The two optic nerves from both sides unite over the sella turcica to form the optic chiasma where decussation of the medial fibers occurs while the lateral fibers proceed as such forming the optic tracts which terminate in the Lateral Geniculate Body (LGB), while some fibers project to the Edinger Westphal nucleus. Projections from the LGB form the Optic radiation which pass posteriorly and end in the striate cortex in the occipital lobe (Area no. 17). From this primary visual cortex, the fibers project to the visual association areas (Area 18, 19) and Mid-Temporal (MT). From areas 17 and MT, it gets transmitted to the posterior parietal cortex.
The optic nerve fibers primarily carry the visual impulses and also impulses responsible for accommodation and reflex responses to light and other stimuli. There is a larger cortical representation of the foveal area than the peripheral retina which is known as the foveal magnification. The upper half of the retinal fibers relay superior and the lower half inferior to the calcarine fissure.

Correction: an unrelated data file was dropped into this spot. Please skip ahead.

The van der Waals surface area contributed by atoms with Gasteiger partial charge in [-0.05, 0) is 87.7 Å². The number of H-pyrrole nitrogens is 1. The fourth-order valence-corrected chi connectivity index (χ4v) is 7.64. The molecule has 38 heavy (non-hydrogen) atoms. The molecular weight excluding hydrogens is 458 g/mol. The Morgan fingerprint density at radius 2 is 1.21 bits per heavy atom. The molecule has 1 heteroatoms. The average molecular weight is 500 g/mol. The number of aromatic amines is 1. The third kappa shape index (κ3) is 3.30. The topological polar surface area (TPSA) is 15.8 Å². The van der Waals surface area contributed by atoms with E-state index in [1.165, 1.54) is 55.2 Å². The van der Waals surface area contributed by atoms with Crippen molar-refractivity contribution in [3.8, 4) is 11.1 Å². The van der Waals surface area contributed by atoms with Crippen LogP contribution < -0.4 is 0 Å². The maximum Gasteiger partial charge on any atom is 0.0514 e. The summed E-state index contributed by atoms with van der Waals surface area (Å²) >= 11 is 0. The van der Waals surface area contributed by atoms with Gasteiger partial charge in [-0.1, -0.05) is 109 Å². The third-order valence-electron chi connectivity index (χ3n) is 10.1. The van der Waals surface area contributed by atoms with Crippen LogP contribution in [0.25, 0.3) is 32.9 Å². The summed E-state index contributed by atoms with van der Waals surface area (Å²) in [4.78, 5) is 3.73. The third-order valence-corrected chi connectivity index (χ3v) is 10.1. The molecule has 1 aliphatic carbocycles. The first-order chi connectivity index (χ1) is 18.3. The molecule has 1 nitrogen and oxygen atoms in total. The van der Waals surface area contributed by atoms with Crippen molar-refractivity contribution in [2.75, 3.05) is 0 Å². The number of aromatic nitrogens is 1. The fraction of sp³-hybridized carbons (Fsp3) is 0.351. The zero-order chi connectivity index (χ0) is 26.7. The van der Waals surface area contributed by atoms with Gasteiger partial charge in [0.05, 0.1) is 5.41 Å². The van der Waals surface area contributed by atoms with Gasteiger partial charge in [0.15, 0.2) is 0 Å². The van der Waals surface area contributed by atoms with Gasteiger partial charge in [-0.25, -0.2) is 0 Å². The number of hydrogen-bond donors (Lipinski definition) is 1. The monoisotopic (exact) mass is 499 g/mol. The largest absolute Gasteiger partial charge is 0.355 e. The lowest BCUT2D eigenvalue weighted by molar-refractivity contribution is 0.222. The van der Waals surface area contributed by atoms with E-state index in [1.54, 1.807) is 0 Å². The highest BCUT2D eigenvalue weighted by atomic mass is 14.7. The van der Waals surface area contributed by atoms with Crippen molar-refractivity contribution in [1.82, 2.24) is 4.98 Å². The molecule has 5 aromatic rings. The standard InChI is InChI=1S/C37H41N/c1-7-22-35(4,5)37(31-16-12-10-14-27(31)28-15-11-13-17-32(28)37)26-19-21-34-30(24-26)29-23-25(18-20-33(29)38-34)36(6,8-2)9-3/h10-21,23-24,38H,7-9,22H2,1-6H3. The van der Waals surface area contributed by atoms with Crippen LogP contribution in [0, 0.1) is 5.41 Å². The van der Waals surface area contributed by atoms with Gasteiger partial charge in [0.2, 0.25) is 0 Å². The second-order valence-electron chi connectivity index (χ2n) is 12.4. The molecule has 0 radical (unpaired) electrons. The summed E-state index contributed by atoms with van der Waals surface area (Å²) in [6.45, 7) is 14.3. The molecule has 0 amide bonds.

Segregation of the visual information starts from the neuronal circuitry of the retina itself.  Here, particular features such as color, contrast, luminance, and other parameters of the stimuli are extracted and processed. Out of the 10 cortical visual areas described in humans, over one-third of the cerebral cortex is devoted primarily to visual function.  This multiplicity of visual cortical areas is explained by an analogy of breaking down a large computation into a collection of smaller independent modules ,, and may provide the basis of development of new information capabilities in the course of evolution simplifying the problem of inter-connecting functionally related groups of neurons. 
| Origins of Visual Evoked Potential|| |